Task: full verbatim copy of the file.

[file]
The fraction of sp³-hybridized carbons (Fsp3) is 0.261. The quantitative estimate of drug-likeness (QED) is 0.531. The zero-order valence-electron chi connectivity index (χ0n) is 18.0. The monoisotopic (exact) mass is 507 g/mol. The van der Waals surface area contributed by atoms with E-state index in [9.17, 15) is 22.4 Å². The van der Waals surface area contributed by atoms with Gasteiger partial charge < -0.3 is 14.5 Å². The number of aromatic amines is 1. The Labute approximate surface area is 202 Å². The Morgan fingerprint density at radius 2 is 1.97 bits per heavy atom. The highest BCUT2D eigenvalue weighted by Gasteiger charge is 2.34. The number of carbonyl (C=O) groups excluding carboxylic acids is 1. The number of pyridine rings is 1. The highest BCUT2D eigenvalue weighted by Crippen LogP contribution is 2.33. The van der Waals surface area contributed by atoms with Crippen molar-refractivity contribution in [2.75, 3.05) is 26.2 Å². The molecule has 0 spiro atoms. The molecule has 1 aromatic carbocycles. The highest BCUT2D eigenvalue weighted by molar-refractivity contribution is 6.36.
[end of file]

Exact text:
The fraction of sp³-hybridized carbons (Fsp3) is 0.261. The quantitative estimate of drug-likeness (QED) is 0.531. The zero-order valence-electron chi connectivity index (χ0n) is 18.0. The monoisotopic (exact) mass is 507 g/mol. The van der Waals surface area contributed by atoms with E-state index in [9.17, 15) is 22.4 Å². The van der Waals surface area contributed by atoms with Gasteiger partial charge < -0.3 is 14.5 Å². The number of aromatic amines is 1. The Labute approximate surface area is 202 Å². The Morgan fingerprint density at radius 2 is 1.97 bits per heavy atom. The highest BCUT2D eigenvalue weighted by Gasteiger charge is 2.34. The number of carbonyl (C=O) groups excluding carboxylic acids is 1. The number of pyridine rings is 1. The highest BCUT2D eigenvalue weighted by Crippen LogP contribution is 2.33. The van der Waals surface area contributed by atoms with Crippen molar-refractivity contribution in [2.75, 3.05) is 26.2 Å². The molecule has 0 spiro atoms. The molecule has 1 aromatic carbocycles. The highest BCUT2D eigenvalue weighted by molar-refractivity contribution is 6.36.